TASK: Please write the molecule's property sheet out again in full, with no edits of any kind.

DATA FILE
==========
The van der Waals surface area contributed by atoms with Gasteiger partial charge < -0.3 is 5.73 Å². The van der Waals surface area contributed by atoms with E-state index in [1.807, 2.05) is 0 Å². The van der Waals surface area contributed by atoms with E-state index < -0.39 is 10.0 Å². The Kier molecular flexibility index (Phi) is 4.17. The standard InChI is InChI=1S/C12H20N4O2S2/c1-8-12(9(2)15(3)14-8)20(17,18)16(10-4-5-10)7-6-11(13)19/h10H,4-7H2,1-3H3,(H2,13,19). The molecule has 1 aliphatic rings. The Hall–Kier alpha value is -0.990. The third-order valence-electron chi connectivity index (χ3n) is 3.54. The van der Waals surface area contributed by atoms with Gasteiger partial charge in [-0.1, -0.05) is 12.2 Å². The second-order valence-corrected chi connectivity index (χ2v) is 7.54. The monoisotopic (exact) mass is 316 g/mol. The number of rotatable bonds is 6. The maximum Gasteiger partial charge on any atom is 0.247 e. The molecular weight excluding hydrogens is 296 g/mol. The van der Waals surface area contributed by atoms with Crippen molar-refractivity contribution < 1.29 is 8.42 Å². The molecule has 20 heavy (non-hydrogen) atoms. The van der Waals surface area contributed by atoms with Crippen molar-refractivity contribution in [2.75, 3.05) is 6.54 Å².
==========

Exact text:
The van der Waals surface area contributed by atoms with Gasteiger partial charge < -0.3 is 5.73 Å². The van der Waals surface area contributed by atoms with E-state index in [1.807, 2.05) is 0 Å². The van der Waals surface area contributed by atoms with E-state index < -0.39 is 10.0 Å². The Kier molecular flexibility index (Phi) is 4.17. The standard InChI is InChI=1S/C12H20N4O2S2/c1-8-12(9(2)15(3)14-8)20(17,18)16(10-4-5-10)7-6-11(13)19/h10H,4-7H2,1-3H3,(H2,13,19). The molecule has 1 aliphatic rings. The Hall–Kier alpha value is -0.990. The third-order valence-electron chi connectivity index (χ3n) is 3.54. The van der Waals surface area contributed by atoms with Gasteiger partial charge in [-0.1, -0.05) is 12.2 Å². The second-order valence-corrected chi connectivity index (χ2v) is 7.54. The monoisotopic (exact) mass is 316 g/mol. The number of rotatable bonds is 6. The maximum Gasteiger partial charge on any atom is 0.247 e. The molecular weight excluding hydrogens is 296 g/mol. The van der Waals surface area contributed by atoms with Crippen molar-refractivity contribution < 1.29 is 8.42 Å². The molecule has 20 heavy (non-hydrogen) atoms. The van der Waals surface area contributed by atoms with Crippen molar-refractivity contribution in [2.75, 3.05) is 6.54 Å².